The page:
By Benjamin Haslem
The United States-based National Public Radio (NPR) has conducted an interesting experiment comparing how often its Twitter posts are re-tweeted when a human clicks the Tweet button compared to when its feed is automated.
On 22 May, World Goth Day (yes, apparently they have one) NPR's intern, Lauren Katz, tweeted a 2013 story on Goth Barbie to the broadcaster's two million-plus followers.
The Tweet was retweeted 156 times, among the highest of any tweets from NPR that day.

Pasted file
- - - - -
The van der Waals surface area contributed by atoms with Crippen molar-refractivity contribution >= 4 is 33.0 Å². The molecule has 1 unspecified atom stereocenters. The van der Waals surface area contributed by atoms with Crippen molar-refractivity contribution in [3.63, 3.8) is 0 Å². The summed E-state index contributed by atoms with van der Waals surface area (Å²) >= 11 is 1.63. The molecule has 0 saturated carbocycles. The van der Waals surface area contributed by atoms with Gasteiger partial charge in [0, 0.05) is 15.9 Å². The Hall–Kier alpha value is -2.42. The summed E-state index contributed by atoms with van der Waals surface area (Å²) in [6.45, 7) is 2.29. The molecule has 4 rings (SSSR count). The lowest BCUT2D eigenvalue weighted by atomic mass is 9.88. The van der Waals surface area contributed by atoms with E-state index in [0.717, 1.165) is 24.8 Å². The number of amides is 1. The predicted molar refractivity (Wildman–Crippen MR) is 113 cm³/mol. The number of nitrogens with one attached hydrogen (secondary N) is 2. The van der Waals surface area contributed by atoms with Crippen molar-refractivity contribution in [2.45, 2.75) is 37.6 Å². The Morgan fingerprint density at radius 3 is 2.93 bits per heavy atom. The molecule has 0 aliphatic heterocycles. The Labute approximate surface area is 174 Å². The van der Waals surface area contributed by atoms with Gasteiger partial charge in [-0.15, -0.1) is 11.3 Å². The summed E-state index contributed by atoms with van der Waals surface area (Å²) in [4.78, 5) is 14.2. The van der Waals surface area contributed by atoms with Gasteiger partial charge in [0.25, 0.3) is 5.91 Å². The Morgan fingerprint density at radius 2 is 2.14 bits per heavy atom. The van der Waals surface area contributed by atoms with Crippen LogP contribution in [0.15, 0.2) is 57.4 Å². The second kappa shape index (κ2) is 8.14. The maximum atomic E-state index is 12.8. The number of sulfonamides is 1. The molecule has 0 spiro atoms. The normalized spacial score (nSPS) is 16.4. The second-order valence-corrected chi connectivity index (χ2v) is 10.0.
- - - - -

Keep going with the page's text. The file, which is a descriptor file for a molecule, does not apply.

The automated (or bot) Twitter feed would not have tweeted the story because it was from 2013.
But Katz decided to Tweet it because it was the goths' big day. She used human intuition that would be hard to replicate using a bot.
The five-day non-bot experiment yielded some interesting results.
Using Google Analytics data, NPR found there were 142,219 visits to its website from @nprnews tweets — a 45 per cent increase from the average (98,213) of the five weeks leading up to the experiment.
As Joseph Lichterman at Nieman Journalism Lab reports NPR's bit.ly account revealed "links tweeted by @nprnews were clicked on nearly 100,000 more times than links shared automatically the week before.
"And the account gained 5,010 followers — about 14 percent more than the week before."
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